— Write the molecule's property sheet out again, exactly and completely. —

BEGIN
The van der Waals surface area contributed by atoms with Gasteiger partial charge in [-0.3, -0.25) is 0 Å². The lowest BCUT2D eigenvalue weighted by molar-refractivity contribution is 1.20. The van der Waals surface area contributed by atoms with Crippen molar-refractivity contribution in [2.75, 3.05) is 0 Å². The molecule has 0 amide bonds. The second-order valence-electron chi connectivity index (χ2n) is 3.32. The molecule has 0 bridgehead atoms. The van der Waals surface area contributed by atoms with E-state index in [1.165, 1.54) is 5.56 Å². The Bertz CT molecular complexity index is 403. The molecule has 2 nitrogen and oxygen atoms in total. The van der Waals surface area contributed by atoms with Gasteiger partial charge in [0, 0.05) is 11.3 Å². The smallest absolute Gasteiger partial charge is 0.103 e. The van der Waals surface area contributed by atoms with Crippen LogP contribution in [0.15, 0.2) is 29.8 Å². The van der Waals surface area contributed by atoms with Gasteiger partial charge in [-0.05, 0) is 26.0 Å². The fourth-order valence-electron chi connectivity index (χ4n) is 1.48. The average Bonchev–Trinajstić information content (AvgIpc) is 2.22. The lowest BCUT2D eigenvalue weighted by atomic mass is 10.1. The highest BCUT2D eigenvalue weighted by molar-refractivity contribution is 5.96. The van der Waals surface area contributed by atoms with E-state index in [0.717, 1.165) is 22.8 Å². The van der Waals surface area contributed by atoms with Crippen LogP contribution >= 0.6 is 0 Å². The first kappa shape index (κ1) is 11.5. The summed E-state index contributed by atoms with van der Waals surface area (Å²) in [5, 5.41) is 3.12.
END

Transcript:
The van der Waals surface area contributed by atoms with Gasteiger partial charge in [-0.3, -0.25) is 0 Å². The lowest BCUT2D eigenvalue weighted by molar-refractivity contribution is 1.20. The van der Waals surface area contributed by atoms with Crippen molar-refractivity contribution in [2.75, 3.05) is 0 Å². The molecule has 0 amide bonds. The second-order valence-electron chi connectivity index (χ2n) is 3.32. The molecule has 0 bridgehead atoms. The van der Waals surface area contributed by atoms with E-state index in [1.165, 1.54) is 5.56 Å². The Bertz CT molecular complexity index is 403. The molecule has 2 nitrogen and oxygen atoms in total. The van der Waals surface area contributed by atoms with Gasteiger partial charge in [0, 0.05) is 11.3 Å². The smallest absolute Gasteiger partial charge is 0.103 e. The van der Waals surface area contributed by atoms with Crippen LogP contribution in [0.15, 0.2) is 29.8 Å². The van der Waals surface area contributed by atoms with Gasteiger partial charge in [-0.05, 0) is 26.0 Å². The fourth-order valence-electron chi connectivity index (χ4n) is 1.48. The average Bonchev–Trinajstić information content (AvgIpc) is 2.22. The lowest BCUT2D eigenvalue weighted by atomic mass is 10.1. The highest BCUT2D eigenvalue weighted by molar-refractivity contribution is 5.96. The van der Waals surface area contributed by atoms with E-state index in [0.717, 1.165) is 22.8 Å². The van der Waals surface area contributed by atoms with Crippen LogP contribution >= 0.6 is 0 Å². The first kappa shape index (κ1) is 11.5. The summed E-state index contributed by atoms with van der Waals surface area (Å²) in [5, 5.41) is 3.12.